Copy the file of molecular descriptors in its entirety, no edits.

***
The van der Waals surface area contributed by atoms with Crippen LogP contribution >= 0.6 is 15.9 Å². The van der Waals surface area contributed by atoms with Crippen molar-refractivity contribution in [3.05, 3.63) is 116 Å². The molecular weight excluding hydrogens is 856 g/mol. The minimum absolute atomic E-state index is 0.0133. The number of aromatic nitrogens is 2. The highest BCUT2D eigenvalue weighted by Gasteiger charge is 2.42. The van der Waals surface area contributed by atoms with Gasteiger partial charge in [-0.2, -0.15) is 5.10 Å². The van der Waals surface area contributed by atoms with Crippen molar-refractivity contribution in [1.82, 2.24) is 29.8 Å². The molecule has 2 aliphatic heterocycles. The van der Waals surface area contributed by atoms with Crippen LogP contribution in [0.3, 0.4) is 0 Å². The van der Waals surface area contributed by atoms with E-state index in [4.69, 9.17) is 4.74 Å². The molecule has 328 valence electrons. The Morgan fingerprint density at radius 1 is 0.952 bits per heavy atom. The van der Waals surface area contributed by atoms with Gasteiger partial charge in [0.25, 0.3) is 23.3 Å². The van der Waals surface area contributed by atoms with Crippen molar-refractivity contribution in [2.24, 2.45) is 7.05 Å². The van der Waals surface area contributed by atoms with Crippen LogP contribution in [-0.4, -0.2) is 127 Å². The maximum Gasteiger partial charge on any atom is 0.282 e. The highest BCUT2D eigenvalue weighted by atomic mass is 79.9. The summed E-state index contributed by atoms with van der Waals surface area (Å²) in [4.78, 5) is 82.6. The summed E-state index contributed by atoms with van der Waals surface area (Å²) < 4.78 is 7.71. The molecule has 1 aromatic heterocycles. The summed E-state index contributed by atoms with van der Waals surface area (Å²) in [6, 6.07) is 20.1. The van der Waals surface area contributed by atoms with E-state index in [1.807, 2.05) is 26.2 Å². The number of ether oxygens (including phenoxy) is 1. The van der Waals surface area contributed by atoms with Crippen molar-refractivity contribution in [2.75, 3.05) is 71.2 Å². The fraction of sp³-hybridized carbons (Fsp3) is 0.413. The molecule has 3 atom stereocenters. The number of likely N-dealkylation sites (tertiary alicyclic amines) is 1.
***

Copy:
The van der Waals surface area contributed by atoms with Crippen LogP contribution >= 0.6 is 15.9 Å². The van der Waals surface area contributed by atoms with Crippen molar-refractivity contribution in [3.05, 3.63) is 116 Å². The molecular weight excluding hydrogens is 856 g/mol. The minimum absolute atomic E-state index is 0.0133. The number of aromatic nitrogens is 2. The highest BCUT2D eigenvalue weighted by Gasteiger charge is 2.42. The van der Waals surface area contributed by atoms with Gasteiger partial charge in [-0.2, -0.15) is 5.10 Å². The van der Waals surface area contributed by atoms with Crippen molar-refractivity contribution in [1.82, 2.24) is 29.8 Å². The molecule has 2 aliphatic heterocycles. The van der Waals surface area contributed by atoms with Crippen LogP contribution in [0.3, 0.4) is 0 Å². The van der Waals surface area contributed by atoms with E-state index in [4.69, 9.17) is 4.74 Å². The molecule has 328 valence electrons. The Morgan fingerprint density at radius 1 is 0.952 bits per heavy atom. The van der Waals surface area contributed by atoms with Gasteiger partial charge in [0.25, 0.3) is 23.3 Å². The van der Waals surface area contributed by atoms with Crippen molar-refractivity contribution in [2.24, 2.45) is 7.05 Å². The van der Waals surface area contributed by atoms with Crippen LogP contribution in [-0.4, -0.2) is 127 Å². The maximum Gasteiger partial charge on any atom is 0.282 e. The highest BCUT2D eigenvalue weighted by atomic mass is 79.9. The summed E-state index contributed by atoms with van der Waals surface area (Å²) in [4.78, 5) is 82.6. The summed E-state index contributed by atoms with van der Waals surface area (Å²) < 4.78 is 7.71. The molecule has 1 aromatic heterocycles. The summed E-state index contributed by atoms with van der Waals surface area (Å²) in [6, 6.07) is 20.1. The van der Waals surface area contributed by atoms with E-state index in [1.807, 2.05) is 26.2 Å². The number of ether oxygens (including phenoxy) is 1. The van der Waals surface area contributed by atoms with Crippen molar-refractivity contribution in [2.75, 3.05) is 71.2 Å². The fraction of sp³-hybridized carbons (Fsp3) is 0.413. The molecule has 3 atom stereocenters. The number of likely N-dealkylation sites (tertiary alicyclic amines) is 1.